BENNER TOWNSHIP — On the day after he graduated from Iowa State in 2010, Jake Varner packed his vehicle and started making the 900-mile drive to State College.
Varner hid his road lag upon entering the Lorenzo Wrestling Complex.
There was a familiar workout partner waiting: former Olympic gold medalist Cael Sanderson. Varner and Sanderson immediately went to work, scripting a two-year plan filled with sweat and fatigue.
The plan was designed to finish with Varner clutching the object he toted in a USA Wrestling backpack when he landed at University Park Airport early Monday evening.
Varner returned to State College with an Olympic gold medal, the most recent symbol of an incredible two-year run for Centre County wrestling. Varner trained with the Nittany Lion Wrestling Club, a State College-based freestyle club that developed a senior level training program after Sanderson’s arrival at Penn State in 2009.
Varner, a California native and two-time NCAA champion at Iowa State, uprooted to become one of the program’s first resident athletes. The NLWC handled Varner’s living expenses, allowing him to focus on the London Games.
“The train didn’t really stop,” said Varner, who defeated Ukraine’s Valeri Andritsev in Sunday’s 96-kilogram final. “My goal was to be an Olympic champion, and it’s an awesome place to train. In my opinion, people are crazy not to look at this place to come to school or train post-college. It’s just a great place to be. I can’t have anything better.”
The arrangement also had a major impact on Penn State’s wrestling team. Access to training partners such as Varner and Jaime Espinal, who captured a silver medal for Puerto Rico in London, has helped the Nittany Lions capture two straight NCAA team titles.
Add individual NCAA titles by Steve Bosak and Quentin
Wright, former members of the NLWC’s youth club, and it’s safe to categorize Centre County as one of the world’s wrestling hotbeds.
“Momentum is a good thing,” NLWC coach Dave Hart said. “Once momentum hits. ... It’s the Olympics. It’s hard to put a finger on one thing. A lot of things have worked out.”
Hart, his wife, Chena, and their children were among the 25 people who greeted Varner as his plane landed at 6:51 p.m. Monday. Former Penn State coaches Rich Lorenzo and John Fritz, NLWC heavyweight Les Sigman and a group of current and former Penn State wrestlers also awaited Varner’s arrival. Sigman is a former world team member and served as one of Varner’s training partners the past two years.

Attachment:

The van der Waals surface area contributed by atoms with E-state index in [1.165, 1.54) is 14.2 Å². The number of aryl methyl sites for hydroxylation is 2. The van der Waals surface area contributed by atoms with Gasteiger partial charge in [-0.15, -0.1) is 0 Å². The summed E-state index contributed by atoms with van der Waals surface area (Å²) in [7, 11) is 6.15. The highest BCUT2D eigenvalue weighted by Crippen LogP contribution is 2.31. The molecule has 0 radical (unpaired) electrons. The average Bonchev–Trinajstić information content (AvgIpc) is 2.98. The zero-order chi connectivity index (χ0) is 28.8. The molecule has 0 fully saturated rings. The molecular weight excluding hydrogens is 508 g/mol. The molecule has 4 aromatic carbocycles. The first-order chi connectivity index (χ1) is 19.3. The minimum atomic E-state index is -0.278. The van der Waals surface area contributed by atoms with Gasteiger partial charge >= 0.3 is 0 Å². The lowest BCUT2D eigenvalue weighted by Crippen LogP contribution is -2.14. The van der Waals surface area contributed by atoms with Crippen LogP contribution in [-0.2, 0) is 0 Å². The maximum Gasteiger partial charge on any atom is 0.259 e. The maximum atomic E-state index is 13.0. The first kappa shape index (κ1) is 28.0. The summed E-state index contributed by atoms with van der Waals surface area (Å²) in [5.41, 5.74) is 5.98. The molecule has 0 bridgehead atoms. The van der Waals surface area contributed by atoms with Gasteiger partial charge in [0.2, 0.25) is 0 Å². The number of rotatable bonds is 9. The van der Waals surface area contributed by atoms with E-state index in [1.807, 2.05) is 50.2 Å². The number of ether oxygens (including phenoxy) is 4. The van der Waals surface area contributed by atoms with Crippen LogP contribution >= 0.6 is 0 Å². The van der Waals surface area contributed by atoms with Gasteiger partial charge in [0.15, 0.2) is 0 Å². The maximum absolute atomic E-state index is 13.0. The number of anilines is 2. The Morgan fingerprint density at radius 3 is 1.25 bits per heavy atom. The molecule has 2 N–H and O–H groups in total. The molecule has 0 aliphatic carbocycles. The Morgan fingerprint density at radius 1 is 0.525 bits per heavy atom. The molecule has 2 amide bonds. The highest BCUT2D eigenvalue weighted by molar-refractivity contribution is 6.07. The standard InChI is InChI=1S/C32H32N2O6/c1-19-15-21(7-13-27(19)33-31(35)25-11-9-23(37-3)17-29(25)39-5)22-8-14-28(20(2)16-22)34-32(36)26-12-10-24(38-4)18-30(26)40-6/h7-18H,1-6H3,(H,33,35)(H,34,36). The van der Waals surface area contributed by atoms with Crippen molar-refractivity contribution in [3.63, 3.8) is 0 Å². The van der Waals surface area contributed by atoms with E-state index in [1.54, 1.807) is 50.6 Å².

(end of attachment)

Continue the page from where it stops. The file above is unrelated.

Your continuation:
Varner said he didn’t expect to see anybody at the airport besides current Penn State wrestler Frank Martellotti, the only person he could reach for a ride home. The group awaiting Varner was tipped off by Sanderson, who sent out a tweet about the plane’s estimated landing time around 6 p.m. Sanderson, coincidentally, returned to State College on a later flight. Sanderson and Penn State assistant Casey Cunningham helped coach Varner in London.
“He knows I get embarrassed easily,” Varner said of Sanderson. “He always does this. I wasn’t expecting anybody to be here except Martellotti. It’s awesome. I feel like I’m part of the family here.
“When I came here, it wasn’t just to train. It was to help Coach Cael and the staff and these guys become national champs. Obviously, I’m a Cyclone at heart. That’s where I went to school. But I consider myself a Nittany Lion as well because this is who I’m helping out. I want these guys to win. Hopefully I’m making a difference with them.”
Like any gold medalist, Varner is juggling post-Olympic demands. Appearances on the Conan O’Brien and “Today” shows are possibilities.
When normalcy returns, Varner said he plans on staying in State College for “a while.” Sanderson, his older brother, Cody, and Cunningham hold the top three positions on Penn State’s staff. But Aaron Anspach’s recent move to Chicago might open coaching position.
Varner’s finances appear secure because of the $250,000 bonus he received from USA Wrestling’s Living the Dream Medal Fund.
“I’ll do some kind of role,” Varner said. “Whatever Cael needs me to do, I’ll do. I want these guys to win and accomplish their goals as well because I was in the same position as them.”
Varner wants to take a vacation before determining whether to compete again. Finishing third at last year’s World Championships behind Iran’s Reza Yazdani and Turkey’s Serhat Balci leaves one lingering goal.
“When I saw the Iranian get a world championship belt put around his waist, and I had a bronze medal, I was like, ‘This sucks,’” he said. “I don’t know if I can go out like that, just winning the Olympics, which is pretty sweet. I might want one of those belts. We’ll see. Options are open. I’m not making a decision right now.”
Guy Cipriano can be reached at 231-4643. Follow him on Twitter @cdtguy